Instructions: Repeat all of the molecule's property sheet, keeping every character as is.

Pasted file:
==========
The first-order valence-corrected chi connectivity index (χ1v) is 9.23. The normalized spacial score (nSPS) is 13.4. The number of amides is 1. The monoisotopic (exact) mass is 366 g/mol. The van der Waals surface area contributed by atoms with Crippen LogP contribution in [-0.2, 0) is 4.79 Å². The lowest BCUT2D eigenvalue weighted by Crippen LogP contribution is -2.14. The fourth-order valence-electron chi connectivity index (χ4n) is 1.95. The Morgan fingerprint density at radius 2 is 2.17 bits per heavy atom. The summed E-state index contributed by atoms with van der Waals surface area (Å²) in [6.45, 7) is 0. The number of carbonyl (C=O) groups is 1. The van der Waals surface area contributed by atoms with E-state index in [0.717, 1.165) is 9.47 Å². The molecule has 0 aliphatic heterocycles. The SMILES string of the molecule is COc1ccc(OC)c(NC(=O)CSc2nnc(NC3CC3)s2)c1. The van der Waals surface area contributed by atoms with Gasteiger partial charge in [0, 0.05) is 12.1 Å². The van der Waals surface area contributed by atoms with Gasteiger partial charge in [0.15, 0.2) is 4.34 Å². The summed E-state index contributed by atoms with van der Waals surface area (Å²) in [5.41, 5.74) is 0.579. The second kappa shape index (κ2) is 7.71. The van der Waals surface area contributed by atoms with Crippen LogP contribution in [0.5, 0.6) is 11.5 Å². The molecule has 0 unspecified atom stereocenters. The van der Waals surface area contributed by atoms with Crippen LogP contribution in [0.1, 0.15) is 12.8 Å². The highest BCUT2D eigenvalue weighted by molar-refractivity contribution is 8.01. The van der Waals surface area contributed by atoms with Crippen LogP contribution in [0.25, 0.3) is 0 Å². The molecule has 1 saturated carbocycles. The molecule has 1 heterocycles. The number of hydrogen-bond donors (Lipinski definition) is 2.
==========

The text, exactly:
The first-order valence-corrected chi connectivity index (χ1v) is 9.23. The normalized spacial score (nSPS) is 13.4. The number of amides is 1. The monoisotopic (exact) mass is 366 g/mol. The van der Waals surface area contributed by atoms with Crippen LogP contribution in [-0.2, 0) is 4.79 Å². The lowest BCUT2D eigenvalue weighted by Crippen LogP contribution is -2.14. The fourth-order valence-electron chi connectivity index (χ4n) is 1.95. The Morgan fingerprint density at radius 2 is 2.17 bits per heavy atom. The summed E-state index contributed by atoms with van der Waals surface area (Å²) in [6.45, 7) is 0. The number of carbonyl (C=O) groups is 1. The van der Waals surface area contributed by atoms with E-state index in [0.717, 1.165) is 9.47 Å². The molecule has 0 aliphatic heterocycles. The SMILES string of the molecule is COc1ccc(OC)c(NC(=O)CSc2nnc(NC3CC3)s2)c1. The van der Waals surface area contributed by atoms with Gasteiger partial charge in [0, 0.05) is 12.1 Å². The van der Waals surface area contributed by atoms with Gasteiger partial charge in [0.15, 0.2) is 4.34 Å². The summed E-state index contributed by atoms with van der Waals surface area (Å²) in [5.41, 5.74) is 0.579. The second kappa shape index (κ2) is 7.71. The van der Waals surface area contributed by atoms with Crippen LogP contribution in [0.5, 0.6) is 11.5 Å². The molecule has 0 unspecified atom stereocenters. The van der Waals surface area contributed by atoms with Crippen LogP contribution in [0.1, 0.15) is 12.8 Å². The highest BCUT2D eigenvalue weighted by molar-refractivity contribution is 8.01. The van der Waals surface area contributed by atoms with Crippen LogP contribution in [0.25, 0.3) is 0 Å². The molecule has 1 saturated carbocycles. The molecule has 1 heterocycles. The number of hydrogen-bond donors (Lipinski definition) is 2.